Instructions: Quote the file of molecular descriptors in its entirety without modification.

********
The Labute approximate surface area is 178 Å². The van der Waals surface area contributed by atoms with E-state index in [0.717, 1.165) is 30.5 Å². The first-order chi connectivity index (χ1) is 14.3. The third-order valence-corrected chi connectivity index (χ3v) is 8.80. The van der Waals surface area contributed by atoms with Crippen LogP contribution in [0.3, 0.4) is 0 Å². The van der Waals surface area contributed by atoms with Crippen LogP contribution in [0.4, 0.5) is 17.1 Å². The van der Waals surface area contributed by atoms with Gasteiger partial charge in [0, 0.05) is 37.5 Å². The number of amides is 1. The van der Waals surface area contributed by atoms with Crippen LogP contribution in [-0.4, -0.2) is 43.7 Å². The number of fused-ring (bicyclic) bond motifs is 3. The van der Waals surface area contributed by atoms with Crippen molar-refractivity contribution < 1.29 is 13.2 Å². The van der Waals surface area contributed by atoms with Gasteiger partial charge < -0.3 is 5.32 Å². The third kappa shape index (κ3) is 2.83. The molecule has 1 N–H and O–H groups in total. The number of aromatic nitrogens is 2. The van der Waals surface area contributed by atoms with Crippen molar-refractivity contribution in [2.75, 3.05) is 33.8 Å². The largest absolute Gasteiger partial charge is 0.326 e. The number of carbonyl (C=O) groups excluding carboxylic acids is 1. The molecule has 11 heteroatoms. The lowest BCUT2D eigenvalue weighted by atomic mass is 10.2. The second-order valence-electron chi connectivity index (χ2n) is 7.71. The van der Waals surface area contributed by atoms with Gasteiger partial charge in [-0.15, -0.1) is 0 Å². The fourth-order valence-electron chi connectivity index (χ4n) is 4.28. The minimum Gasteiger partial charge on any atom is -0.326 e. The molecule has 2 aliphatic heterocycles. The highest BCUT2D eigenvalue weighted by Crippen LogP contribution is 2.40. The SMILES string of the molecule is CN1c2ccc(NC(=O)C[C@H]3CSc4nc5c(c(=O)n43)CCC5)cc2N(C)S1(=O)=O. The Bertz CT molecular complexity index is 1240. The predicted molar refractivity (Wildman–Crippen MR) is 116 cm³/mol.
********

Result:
The Labute approximate surface area is 178 Å². The van der Waals surface area contributed by atoms with E-state index in [0.717, 1.165) is 30.5 Å². The first-order chi connectivity index (χ1) is 14.3. The third-order valence-corrected chi connectivity index (χ3v) is 8.80. The van der Waals surface area contributed by atoms with Crippen LogP contribution in [0.3, 0.4) is 0 Å². The van der Waals surface area contributed by atoms with Crippen LogP contribution in [0.4, 0.5) is 17.1 Å². The van der Waals surface area contributed by atoms with Gasteiger partial charge in [0, 0.05) is 37.5 Å². The number of amides is 1. The van der Waals surface area contributed by atoms with Crippen LogP contribution in [-0.4, -0.2) is 43.7 Å². The number of fused-ring (bicyclic) bond motifs is 3. The van der Waals surface area contributed by atoms with Crippen molar-refractivity contribution < 1.29 is 13.2 Å². The van der Waals surface area contributed by atoms with Gasteiger partial charge < -0.3 is 5.32 Å². The third kappa shape index (κ3) is 2.83. The molecule has 1 N–H and O–H groups in total. The number of aromatic nitrogens is 2. The van der Waals surface area contributed by atoms with Crippen molar-refractivity contribution in [2.75, 3.05) is 33.8 Å². The largest absolute Gasteiger partial charge is 0.326 e. The number of carbonyl (C=O) groups excluding carboxylic acids is 1. The molecule has 11 heteroatoms. The lowest BCUT2D eigenvalue weighted by atomic mass is 10.2. The second-order valence-electron chi connectivity index (χ2n) is 7.71. The van der Waals surface area contributed by atoms with Gasteiger partial charge in [-0.15, -0.1) is 0 Å². The fourth-order valence-electron chi connectivity index (χ4n) is 4.28. The minimum Gasteiger partial charge on any atom is -0.326 e. The molecule has 2 aliphatic heterocycles. The highest BCUT2D eigenvalue weighted by Crippen LogP contribution is 2.40. The SMILES string of the molecule is CN1c2ccc(NC(=O)C[C@H]3CSc4nc5c(c(=O)n43)CCC5)cc2N(C)S1(=O)=O. The Bertz CT molecular complexity index is 1240. The predicted molar refractivity (Wildman–Crippen MR) is 116 cm³/mol.